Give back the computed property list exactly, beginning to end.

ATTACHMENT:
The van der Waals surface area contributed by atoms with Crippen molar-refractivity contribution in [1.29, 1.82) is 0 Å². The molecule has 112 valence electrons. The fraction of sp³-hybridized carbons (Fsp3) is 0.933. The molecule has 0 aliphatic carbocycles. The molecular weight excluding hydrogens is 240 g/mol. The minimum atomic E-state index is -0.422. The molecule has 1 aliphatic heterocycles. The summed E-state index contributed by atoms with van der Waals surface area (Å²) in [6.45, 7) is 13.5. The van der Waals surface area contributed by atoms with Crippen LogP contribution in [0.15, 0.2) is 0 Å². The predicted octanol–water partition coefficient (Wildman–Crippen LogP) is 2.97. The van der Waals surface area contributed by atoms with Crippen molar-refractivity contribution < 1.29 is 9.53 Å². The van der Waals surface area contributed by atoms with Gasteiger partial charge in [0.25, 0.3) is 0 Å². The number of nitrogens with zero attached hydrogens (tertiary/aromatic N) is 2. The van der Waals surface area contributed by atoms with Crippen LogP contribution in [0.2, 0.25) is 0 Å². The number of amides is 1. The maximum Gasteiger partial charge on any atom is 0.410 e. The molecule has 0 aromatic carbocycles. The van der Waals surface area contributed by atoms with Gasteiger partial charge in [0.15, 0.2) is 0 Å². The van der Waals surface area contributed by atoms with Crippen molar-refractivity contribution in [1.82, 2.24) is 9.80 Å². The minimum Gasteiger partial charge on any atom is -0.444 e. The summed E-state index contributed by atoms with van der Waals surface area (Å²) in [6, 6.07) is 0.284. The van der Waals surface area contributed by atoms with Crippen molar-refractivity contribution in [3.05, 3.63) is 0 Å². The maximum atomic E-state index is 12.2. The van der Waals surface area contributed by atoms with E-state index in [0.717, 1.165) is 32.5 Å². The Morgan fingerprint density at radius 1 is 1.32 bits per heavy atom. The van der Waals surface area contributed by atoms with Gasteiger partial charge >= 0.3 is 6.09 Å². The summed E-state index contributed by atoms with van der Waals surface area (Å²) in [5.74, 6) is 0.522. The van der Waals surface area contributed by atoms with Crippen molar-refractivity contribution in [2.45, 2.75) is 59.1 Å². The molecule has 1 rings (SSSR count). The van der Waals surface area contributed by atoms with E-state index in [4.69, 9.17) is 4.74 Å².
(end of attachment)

The van der Waals surface area contributed by atoms with Crippen molar-refractivity contribution in [1.29, 1.82) is 0 Å². The molecule has 112 valence electrons. The fraction of sp³-hybridized carbons (Fsp3) is 0.933. The molecule has 0 aliphatic carbocycles. The molecular weight excluding hydrogens is 240 g/mol. The minimum atomic E-state index is -0.422. The molecule has 1 aliphatic heterocycles. The summed E-state index contributed by atoms with van der Waals surface area (Å²) in [6.45, 7) is 13.5. The van der Waals surface area contributed by atoms with Crippen LogP contribution in [0.15, 0.2) is 0 Å². The predicted octanol–water partition coefficient (Wildman–Crippen LogP) is 2.97. The van der Waals surface area contributed by atoms with Crippen molar-refractivity contribution < 1.29 is 9.53 Å². The van der Waals surface area contributed by atoms with Gasteiger partial charge in [0.25, 0.3) is 0 Å². The number of nitrogens with zero attached hydrogens (tertiary/aromatic N) is 2. The van der Waals surface area contributed by atoms with Crippen LogP contribution in [0.2, 0.25) is 0 Å². The number of amides is 1. The maximum Gasteiger partial charge on any atom is 0.410 e. The molecule has 0 aromatic carbocycles. The van der Waals surface area contributed by atoms with Gasteiger partial charge in [0.15, 0.2) is 0 Å². The van der Waals surface area contributed by atoms with Crippen molar-refractivity contribution in [1.82, 2.24) is 9.80 Å². The minimum Gasteiger partial charge on any atom is -0.444 e. The summed E-state index contributed by atoms with van der Waals surface area (Å²) in [6, 6.07) is 0.284. The van der Waals surface area contributed by atoms with Crippen molar-refractivity contribution in [3.05, 3.63) is 0 Å². The maximum atomic E-state index is 12.2. The van der Waals surface area contributed by atoms with E-state index in [0.717, 1.165) is 32.5 Å². The Morgan fingerprint density at radius 1 is 1.32 bits per heavy atom. The van der Waals surface area contributed by atoms with Gasteiger partial charge >= 0.3 is 6.09 Å². The summed E-state index contributed by atoms with van der Waals surface area (Å²) in [5.74, 6) is 0.522. The van der Waals surface area contributed by atoms with Crippen molar-refractivity contribution in [2.45, 2.75) is 59.1 Å². The molecule has 1 rings (SSSR count). The van der Waals surface area contributed by atoms with E-state index in [4.69, 9.17) is 4.74 Å².